Doctors not asking all that much
District Health Board spokeswoman Julie Patterson said that the junior doctors' union was "putting (members' lifestyle interests) ahead of the healthcare needs of the public".
Surely this is tongue-in-cheek? Does she truly believe that it is in the interests of the public to be served by young, inexperienced doctors who have been working for 12 days in a row? Is she being mischievous in suggesting that these same young people should also willingly work seven nights in a row and sacrifice any shred of lifestyle of their own in order to serve the public?
My understanding is that their demands are not huge. They are asking for no more than 10 days in a row (and some of those days are 15-hour days) and no more than 4 nights in a row. To my mind, this still represents huge lifestyle sacrifices. Young doctors should not be asked to be martyrs to the cause and nor should they be put in an unsafe position where sleep deprivation could result in potentially life-threatening mistakes.
Kath Naughton, Havelock North.
Beggars on the streets
When I returned to New Zealand in 1993 after many years overseas, the previously unknown phenomenon of people begging in our streets and living rough was immediately obvious to me. These were the direct consequences of the ideology of politicians such as Roger Douglas and Ruth Richardson. They were as ruthless as Maoist Cultural Revolutionaries in the way they vandalised the social fabric of this country.
Bob Jones' comments about beggars are simply the rantings of an old man, and do not deserve the attention of a national newspaper.
Michael Stevens, Freemans Bay.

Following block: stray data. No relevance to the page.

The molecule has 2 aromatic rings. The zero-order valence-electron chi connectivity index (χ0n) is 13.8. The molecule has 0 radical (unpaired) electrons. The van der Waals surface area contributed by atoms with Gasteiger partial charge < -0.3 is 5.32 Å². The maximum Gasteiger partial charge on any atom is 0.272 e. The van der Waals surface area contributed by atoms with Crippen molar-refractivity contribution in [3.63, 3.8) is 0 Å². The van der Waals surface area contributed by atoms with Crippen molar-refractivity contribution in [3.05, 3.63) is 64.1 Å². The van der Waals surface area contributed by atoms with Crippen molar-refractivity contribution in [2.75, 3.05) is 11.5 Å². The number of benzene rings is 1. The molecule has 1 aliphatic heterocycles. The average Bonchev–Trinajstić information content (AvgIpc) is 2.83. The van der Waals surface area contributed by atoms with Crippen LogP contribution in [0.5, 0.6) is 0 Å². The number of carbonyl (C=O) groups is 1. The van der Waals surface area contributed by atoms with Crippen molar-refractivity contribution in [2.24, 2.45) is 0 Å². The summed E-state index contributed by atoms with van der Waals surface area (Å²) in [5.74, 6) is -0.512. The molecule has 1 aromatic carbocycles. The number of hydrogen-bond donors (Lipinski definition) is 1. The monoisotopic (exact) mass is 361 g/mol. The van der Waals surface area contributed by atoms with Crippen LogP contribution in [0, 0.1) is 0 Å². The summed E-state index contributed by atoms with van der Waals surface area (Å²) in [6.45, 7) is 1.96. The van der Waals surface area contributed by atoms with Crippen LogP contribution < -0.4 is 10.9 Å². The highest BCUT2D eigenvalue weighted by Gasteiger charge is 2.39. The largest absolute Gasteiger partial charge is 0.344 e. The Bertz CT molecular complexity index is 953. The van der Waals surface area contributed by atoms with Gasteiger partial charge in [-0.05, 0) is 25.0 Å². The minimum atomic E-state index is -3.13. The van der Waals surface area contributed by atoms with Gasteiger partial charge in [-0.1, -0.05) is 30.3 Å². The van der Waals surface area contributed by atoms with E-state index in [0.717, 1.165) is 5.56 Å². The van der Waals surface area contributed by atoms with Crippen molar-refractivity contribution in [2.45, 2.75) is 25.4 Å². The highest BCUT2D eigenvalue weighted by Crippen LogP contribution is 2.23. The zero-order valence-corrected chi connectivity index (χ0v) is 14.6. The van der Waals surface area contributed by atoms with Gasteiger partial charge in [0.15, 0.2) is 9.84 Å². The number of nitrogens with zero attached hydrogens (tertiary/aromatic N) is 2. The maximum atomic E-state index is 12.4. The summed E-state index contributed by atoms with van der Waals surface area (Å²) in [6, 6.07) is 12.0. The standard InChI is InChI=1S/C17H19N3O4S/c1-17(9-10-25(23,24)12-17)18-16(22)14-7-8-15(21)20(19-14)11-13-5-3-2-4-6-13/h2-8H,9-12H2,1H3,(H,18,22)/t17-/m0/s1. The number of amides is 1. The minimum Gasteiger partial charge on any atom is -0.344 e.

Gender pay gap
Not withstanding the worrying social activism of New Zealand courts, rather than Parliament, in determining whether a gender earnings gap exists, Phil O'Reilly's column suggests that all will be well after employer/worker negotiation.
Data from the USA shows that where correction is made for hours worked, marital status, age and children at home, there is no such gap. Should the higher wages of single, childless women be negotiated down?
Men suffer well over 90 per cent of work-related deaths. The Law of Unintended Consequences regularly results where good intentions interfere in a free market. Negotiating higher pay for currently "female" occupations will result in more men competing for those roles and more women being killed at riskier occupations.
Stewart Hawkins, St Heliers.
TV One talent
In the deeply cynical world of "popular" news that exists in this country, it is great to see a talent like Melissa Stokes shine so brightly on 1 News. I think they have uncovered a diamond, if not from the rough, then at least from the steady procession on filler pieces that have padded out the network's 6pm news over the Christmas break.